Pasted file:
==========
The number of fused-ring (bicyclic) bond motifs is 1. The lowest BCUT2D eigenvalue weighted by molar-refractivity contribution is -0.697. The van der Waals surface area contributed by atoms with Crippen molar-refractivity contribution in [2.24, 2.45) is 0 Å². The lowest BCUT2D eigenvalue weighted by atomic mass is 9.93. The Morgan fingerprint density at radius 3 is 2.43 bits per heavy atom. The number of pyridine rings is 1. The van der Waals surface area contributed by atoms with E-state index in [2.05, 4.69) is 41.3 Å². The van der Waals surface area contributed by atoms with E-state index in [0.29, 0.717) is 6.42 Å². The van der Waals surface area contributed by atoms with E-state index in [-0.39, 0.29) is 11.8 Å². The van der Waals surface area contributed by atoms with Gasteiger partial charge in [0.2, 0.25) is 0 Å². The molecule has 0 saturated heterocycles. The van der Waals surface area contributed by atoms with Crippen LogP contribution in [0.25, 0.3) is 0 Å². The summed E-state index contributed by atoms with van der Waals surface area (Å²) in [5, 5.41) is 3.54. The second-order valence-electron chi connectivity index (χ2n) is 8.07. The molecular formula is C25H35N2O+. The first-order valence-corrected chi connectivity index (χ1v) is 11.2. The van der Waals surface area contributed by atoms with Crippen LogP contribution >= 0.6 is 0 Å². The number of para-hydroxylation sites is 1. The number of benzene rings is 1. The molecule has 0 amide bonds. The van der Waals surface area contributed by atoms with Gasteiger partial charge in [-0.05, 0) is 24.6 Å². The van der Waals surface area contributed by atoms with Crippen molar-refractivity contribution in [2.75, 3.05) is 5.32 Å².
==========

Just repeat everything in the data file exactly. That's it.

The number of fused-ring (bicyclic) bond motifs is 1. The lowest BCUT2D eigenvalue weighted by molar-refractivity contribution is -0.697. The van der Waals surface area contributed by atoms with Crippen molar-refractivity contribution in [2.24, 2.45) is 0 Å². The lowest BCUT2D eigenvalue weighted by atomic mass is 9.93. The Morgan fingerprint density at radius 3 is 2.43 bits per heavy atom. The number of pyridine rings is 1. The van der Waals surface area contributed by atoms with E-state index in [2.05, 4.69) is 41.3 Å². The van der Waals surface area contributed by atoms with E-state index in [0.29, 0.717) is 6.42 Å². The van der Waals surface area contributed by atoms with E-state index in [-0.39, 0.29) is 11.8 Å². The van der Waals surface area contributed by atoms with Gasteiger partial charge in [0.2, 0.25) is 0 Å². The molecule has 0 saturated heterocycles. The van der Waals surface area contributed by atoms with Crippen LogP contribution in [0.25, 0.3) is 0 Å². The summed E-state index contributed by atoms with van der Waals surface area (Å²) in [5, 5.41) is 3.54. The second-order valence-electron chi connectivity index (χ2n) is 8.07. The molecular formula is C25H35N2O+. The first-order valence-corrected chi connectivity index (χ1v) is 11.2. The van der Waals surface area contributed by atoms with Crippen LogP contribution >= 0.6 is 0 Å². The number of para-hydroxylation sites is 1. The number of benzene rings is 1. The molecule has 0 amide bonds. The van der Waals surface area contributed by atoms with Gasteiger partial charge in [-0.05, 0) is 24.6 Å². The van der Waals surface area contributed by atoms with Crippen molar-refractivity contribution in [2.75, 3.05) is 5.32 Å².